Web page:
Google has been using the same main camera sensor on its Pixel smartphones for years. That may change this year, though. The Google Pixel 6 is tipped to feature a new camera sensor.
This information comes from TheGalox, a tipster. He shared the information via Twitter, simply saying that Google will use a new camera sensor on its upcoming flagship. The Pixel 6 is the company’s upcoming flagship (series), so… there you go.
Google has been using the same camera sensor for year, but that will change with the Pixel 6
The only question is, what sensor will it be? Well, you never know with Google. The Google Pixel 5 is using the Sony IMX363 camera sensor, that very same camera has been around since the Pixel 2 series. That means that Google has been using it since 2017.
That being said, Google’s photo processing is where the magic lies, which is why that camera is still more than competitive. The Google Pixel 4a, 4a 5G, and 5 have the same main camera, and they all can shoot great images.
Still, that camera sensor is showing signs of aging when compared to much newer, and better sensors. It’s great news that Google is planning to upgrade, but we still don’t know what sensor.
The company may reach for the Sony IMX800 or IMX555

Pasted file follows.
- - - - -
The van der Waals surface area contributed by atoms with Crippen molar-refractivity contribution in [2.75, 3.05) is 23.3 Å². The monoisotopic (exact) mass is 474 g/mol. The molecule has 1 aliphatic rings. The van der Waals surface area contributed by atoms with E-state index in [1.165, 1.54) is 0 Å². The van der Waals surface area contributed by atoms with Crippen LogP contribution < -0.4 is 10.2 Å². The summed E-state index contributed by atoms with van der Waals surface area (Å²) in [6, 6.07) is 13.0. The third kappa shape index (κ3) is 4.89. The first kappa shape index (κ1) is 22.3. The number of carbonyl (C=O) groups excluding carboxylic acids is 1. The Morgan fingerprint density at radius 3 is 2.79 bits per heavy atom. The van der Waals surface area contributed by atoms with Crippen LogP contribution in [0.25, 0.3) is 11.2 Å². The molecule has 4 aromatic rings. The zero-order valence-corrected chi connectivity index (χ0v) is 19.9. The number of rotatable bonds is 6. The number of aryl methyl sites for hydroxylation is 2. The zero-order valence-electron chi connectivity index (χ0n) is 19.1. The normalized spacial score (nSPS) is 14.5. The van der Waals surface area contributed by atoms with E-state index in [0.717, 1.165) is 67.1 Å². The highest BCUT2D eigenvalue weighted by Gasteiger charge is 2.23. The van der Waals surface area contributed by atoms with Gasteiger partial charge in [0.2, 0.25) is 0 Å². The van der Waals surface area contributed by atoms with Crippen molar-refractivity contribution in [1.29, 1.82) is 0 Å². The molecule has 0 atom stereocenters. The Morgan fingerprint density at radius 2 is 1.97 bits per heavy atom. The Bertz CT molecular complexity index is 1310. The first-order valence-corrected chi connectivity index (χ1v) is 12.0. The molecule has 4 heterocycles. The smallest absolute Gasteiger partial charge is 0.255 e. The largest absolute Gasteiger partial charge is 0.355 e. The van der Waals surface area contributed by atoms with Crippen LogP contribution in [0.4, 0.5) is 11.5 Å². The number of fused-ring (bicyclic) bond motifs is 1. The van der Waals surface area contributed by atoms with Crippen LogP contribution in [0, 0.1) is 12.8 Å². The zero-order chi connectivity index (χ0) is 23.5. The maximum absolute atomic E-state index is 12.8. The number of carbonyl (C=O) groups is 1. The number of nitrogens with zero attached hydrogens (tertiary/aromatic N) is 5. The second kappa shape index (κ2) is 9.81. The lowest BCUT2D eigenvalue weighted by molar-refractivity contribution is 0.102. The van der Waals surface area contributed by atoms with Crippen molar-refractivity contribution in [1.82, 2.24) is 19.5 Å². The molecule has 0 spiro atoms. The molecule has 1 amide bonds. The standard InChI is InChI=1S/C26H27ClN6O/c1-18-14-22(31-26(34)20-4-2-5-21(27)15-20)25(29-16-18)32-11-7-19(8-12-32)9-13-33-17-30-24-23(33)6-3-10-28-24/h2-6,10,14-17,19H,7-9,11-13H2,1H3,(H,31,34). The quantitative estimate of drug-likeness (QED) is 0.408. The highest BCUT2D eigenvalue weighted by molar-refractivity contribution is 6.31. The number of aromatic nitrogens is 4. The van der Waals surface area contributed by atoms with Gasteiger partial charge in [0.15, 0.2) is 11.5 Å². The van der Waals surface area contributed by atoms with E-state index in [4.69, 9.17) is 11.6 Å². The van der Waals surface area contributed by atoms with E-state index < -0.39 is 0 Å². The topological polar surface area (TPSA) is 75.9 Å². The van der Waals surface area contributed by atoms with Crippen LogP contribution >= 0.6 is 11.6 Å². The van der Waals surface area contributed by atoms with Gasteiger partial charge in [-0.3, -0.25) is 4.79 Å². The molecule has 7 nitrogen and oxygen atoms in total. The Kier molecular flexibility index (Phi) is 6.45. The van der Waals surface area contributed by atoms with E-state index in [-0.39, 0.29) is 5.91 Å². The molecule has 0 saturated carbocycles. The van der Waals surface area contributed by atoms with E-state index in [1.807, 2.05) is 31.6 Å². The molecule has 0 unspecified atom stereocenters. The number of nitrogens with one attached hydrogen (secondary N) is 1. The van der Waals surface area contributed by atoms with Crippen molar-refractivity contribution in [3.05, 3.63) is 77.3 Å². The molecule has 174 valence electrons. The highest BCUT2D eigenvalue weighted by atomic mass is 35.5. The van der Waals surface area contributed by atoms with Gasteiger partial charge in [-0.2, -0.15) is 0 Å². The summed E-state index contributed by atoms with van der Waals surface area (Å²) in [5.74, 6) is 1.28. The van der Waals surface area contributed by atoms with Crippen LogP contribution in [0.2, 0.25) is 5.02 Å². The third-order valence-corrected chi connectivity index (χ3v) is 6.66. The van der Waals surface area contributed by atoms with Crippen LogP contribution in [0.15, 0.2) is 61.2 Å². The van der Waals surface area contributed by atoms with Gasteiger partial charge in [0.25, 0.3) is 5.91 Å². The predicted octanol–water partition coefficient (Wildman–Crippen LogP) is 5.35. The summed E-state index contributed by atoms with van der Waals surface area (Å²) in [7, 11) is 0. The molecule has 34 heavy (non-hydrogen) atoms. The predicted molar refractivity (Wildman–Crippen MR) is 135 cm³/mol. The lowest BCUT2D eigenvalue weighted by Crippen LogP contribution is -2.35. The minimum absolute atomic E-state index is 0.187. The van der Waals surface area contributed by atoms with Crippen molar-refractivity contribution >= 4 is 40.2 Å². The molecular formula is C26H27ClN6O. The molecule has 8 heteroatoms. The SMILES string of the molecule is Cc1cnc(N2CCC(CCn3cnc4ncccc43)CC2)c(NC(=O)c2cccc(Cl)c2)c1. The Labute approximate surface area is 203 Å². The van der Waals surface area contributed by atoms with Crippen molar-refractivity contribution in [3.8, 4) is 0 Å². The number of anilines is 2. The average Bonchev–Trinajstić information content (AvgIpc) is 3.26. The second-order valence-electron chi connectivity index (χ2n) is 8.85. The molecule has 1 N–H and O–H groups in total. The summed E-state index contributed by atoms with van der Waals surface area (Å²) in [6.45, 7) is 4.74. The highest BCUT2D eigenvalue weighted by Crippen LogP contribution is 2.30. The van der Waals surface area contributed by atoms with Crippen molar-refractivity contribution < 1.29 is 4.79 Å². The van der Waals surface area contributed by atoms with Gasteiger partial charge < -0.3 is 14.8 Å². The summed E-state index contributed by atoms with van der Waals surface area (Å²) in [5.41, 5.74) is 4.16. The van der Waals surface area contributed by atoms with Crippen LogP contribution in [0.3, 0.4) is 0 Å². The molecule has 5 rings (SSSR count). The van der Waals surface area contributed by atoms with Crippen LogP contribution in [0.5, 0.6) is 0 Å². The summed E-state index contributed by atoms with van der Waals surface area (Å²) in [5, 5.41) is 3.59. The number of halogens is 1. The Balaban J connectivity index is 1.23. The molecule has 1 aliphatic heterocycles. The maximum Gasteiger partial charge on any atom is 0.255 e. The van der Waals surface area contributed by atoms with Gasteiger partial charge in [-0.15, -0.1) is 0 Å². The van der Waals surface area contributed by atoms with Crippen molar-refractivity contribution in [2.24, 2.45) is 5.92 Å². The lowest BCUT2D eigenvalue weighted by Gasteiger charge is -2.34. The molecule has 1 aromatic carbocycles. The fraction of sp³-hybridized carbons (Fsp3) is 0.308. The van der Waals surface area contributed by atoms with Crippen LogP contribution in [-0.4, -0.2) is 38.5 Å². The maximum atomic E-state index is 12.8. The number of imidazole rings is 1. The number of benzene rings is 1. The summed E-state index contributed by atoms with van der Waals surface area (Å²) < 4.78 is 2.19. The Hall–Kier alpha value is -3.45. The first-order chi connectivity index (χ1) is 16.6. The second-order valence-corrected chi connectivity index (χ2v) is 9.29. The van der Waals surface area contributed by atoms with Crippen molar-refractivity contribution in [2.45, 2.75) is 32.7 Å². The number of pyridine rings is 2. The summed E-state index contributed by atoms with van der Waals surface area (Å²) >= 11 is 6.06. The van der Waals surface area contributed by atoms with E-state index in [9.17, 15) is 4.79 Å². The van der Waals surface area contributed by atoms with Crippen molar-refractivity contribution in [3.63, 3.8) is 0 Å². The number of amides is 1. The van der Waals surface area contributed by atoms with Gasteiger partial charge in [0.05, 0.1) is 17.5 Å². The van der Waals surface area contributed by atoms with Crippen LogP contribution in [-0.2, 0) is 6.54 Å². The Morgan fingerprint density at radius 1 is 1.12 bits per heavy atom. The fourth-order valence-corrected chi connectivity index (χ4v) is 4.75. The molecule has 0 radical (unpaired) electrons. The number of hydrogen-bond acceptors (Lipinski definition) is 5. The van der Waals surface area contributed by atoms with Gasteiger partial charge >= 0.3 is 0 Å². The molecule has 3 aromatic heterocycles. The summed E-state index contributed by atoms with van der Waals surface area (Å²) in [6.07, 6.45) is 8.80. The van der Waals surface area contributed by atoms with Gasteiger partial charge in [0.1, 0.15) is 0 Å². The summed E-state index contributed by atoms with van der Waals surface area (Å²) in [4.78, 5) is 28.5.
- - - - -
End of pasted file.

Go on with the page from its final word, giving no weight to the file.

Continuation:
You can only imagine what will the company be able to do with a much better sensor. Some rumors are suggesting that Google will use the yet-unannounced Sony IMX800 sensor. That sensor is rumored to become the world’s first 1-inch mobile camera sensor.
It will probably be quite great, but it remains to be seen whether it will suit Google. Also, considering it hasn’t been announced yet, the chances of Google using it are pretty slim. The company needs time to optimize a camera sensor to its smartphones.
Google may reach for the Sony IMX555, the same sensor the Galaxy S20 is using as its main camera. That sensor would actually fit Google, as it has large pixels, 1.8um pixel size. The Sony IMX363, in comparison, comes with a 1.55um pixel size.
That is actually the main reason Google has opted for the IMX363 back in the day. Such specifications allow Google to mess around with images in post-processing, to considerably improve them. There are other aspects in play, of course, but this is one of the main ones.